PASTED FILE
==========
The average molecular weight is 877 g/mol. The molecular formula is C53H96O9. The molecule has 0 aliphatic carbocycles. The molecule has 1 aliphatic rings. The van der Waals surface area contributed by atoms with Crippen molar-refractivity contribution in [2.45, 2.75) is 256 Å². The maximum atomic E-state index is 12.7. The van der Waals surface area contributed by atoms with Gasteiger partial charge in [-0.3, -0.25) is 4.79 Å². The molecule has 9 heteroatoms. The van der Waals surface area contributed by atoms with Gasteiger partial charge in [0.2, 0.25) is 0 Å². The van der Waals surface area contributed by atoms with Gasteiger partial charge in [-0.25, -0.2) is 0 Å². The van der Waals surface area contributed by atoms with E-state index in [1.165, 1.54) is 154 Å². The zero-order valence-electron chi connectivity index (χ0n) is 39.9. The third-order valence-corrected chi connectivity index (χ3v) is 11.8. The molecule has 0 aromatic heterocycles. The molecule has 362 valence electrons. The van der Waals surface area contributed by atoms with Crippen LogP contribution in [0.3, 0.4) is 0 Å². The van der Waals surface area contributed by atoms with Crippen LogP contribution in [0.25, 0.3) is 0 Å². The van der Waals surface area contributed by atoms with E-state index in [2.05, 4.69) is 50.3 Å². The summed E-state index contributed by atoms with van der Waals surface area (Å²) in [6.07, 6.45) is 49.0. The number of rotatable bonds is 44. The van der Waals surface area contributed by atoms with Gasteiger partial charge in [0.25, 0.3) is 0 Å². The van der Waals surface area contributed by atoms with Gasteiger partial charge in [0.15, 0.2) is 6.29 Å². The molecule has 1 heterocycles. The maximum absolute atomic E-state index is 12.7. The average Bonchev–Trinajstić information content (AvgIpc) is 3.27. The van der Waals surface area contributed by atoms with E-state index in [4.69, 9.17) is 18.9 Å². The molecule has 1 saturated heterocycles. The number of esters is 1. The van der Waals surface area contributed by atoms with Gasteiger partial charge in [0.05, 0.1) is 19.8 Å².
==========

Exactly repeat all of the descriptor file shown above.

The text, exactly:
The average molecular weight is 877 g/mol. The molecular formula is C53H96O9. The molecule has 0 aliphatic carbocycles. The molecule has 1 aliphatic rings. The van der Waals surface area contributed by atoms with Crippen molar-refractivity contribution in [2.45, 2.75) is 256 Å². The maximum atomic E-state index is 12.7. The van der Waals surface area contributed by atoms with Gasteiger partial charge in [-0.3, -0.25) is 4.79 Å². The molecule has 9 heteroatoms. The van der Waals surface area contributed by atoms with Gasteiger partial charge in [0.2, 0.25) is 0 Å². The van der Waals surface area contributed by atoms with Gasteiger partial charge in [-0.25, -0.2) is 0 Å². The van der Waals surface area contributed by atoms with E-state index in [1.165, 1.54) is 154 Å². The zero-order valence-electron chi connectivity index (χ0n) is 39.9. The third-order valence-corrected chi connectivity index (χ3v) is 11.8. The molecule has 0 aromatic heterocycles. The molecule has 362 valence electrons. The van der Waals surface area contributed by atoms with Crippen LogP contribution in [0.3, 0.4) is 0 Å². The van der Waals surface area contributed by atoms with Crippen LogP contribution in [0.25, 0.3) is 0 Å². The van der Waals surface area contributed by atoms with E-state index in [2.05, 4.69) is 50.3 Å². The summed E-state index contributed by atoms with van der Waals surface area (Å²) in [6.07, 6.45) is 49.0. The number of rotatable bonds is 44. The van der Waals surface area contributed by atoms with Gasteiger partial charge in [0.25, 0.3) is 0 Å². The van der Waals surface area contributed by atoms with Gasteiger partial charge in [0.15, 0.2) is 6.29 Å². The molecule has 1 heterocycles. The maximum absolute atomic E-state index is 12.7. The average Bonchev–Trinajstić information content (AvgIpc) is 3.27. The van der Waals surface area contributed by atoms with E-state index in [4.69, 9.17) is 18.9 Å². The molecule has 1 saturated heterocycles. The number of esters is 1. The van der Waals surface area contributed by atoms with Gasteiger partial charge in [0.05, 0.1) is 19.8 Å².